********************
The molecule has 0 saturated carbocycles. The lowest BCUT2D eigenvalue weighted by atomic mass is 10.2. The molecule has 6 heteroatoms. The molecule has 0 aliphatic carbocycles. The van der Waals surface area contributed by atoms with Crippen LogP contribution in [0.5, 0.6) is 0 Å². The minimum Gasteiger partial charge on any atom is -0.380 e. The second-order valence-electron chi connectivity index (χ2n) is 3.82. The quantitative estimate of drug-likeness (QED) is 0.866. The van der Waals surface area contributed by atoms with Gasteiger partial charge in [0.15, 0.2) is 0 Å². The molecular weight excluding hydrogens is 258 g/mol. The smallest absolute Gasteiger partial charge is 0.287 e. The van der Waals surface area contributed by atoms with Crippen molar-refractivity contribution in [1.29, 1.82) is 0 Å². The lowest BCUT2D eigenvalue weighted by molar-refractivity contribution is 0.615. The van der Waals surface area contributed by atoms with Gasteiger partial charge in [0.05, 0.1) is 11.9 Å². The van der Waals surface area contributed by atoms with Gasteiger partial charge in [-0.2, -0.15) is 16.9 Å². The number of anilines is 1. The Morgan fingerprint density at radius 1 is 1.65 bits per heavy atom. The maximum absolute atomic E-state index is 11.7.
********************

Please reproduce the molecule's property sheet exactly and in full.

The molecule has 0 saturated carbocycles. The lowest BCUT2D eigenvalue weighted by atomic mass is 10.2. The molecule has 6 heteroatoms. The molecule has 0 aliphatic carbocycles. The van der Waals surface area contributed by atoms with Crippen LogP contribution in [0.5, 0.6) is 0 Å². The minimum Gasteiger partial charge on any atom is -0.380 e. The second-order valence-electron chi connectivity index (χ2n) is 3.82. The quantitative estimate of drug-likeness (QED) is 0.866. The van der Waals surface area contributed by atoms with Gasteiger partial charge in [0.15, 0.2) is 0 Å². The molecular weight excluding hydrogens is 258 g/mol. The smallest absolute Gasteiger partial charge is 0.287 e. The van der Waals surface area contributed by atoms with Crippen molar-refractivity contribution in [1.29, 1.82) is 0 Å². The lowest BCUT2D eigenvalue weighted by molar-refractivity contribution is 0.615. The van der Waals surface area contributed by atoms with Gasteiger partial charge in [0.05, 0.1) is 11.9 Å². The van der Waals surface area contributed by atoms with Gasteiger partial charge in [-0.2, -0.15) is 16.9 Å². The number of anilines is 1. The Morgan fingerprint density at radius 1 is 1.65 bits per heavy atom. The maximum absolute atomic E-state index is 11.7.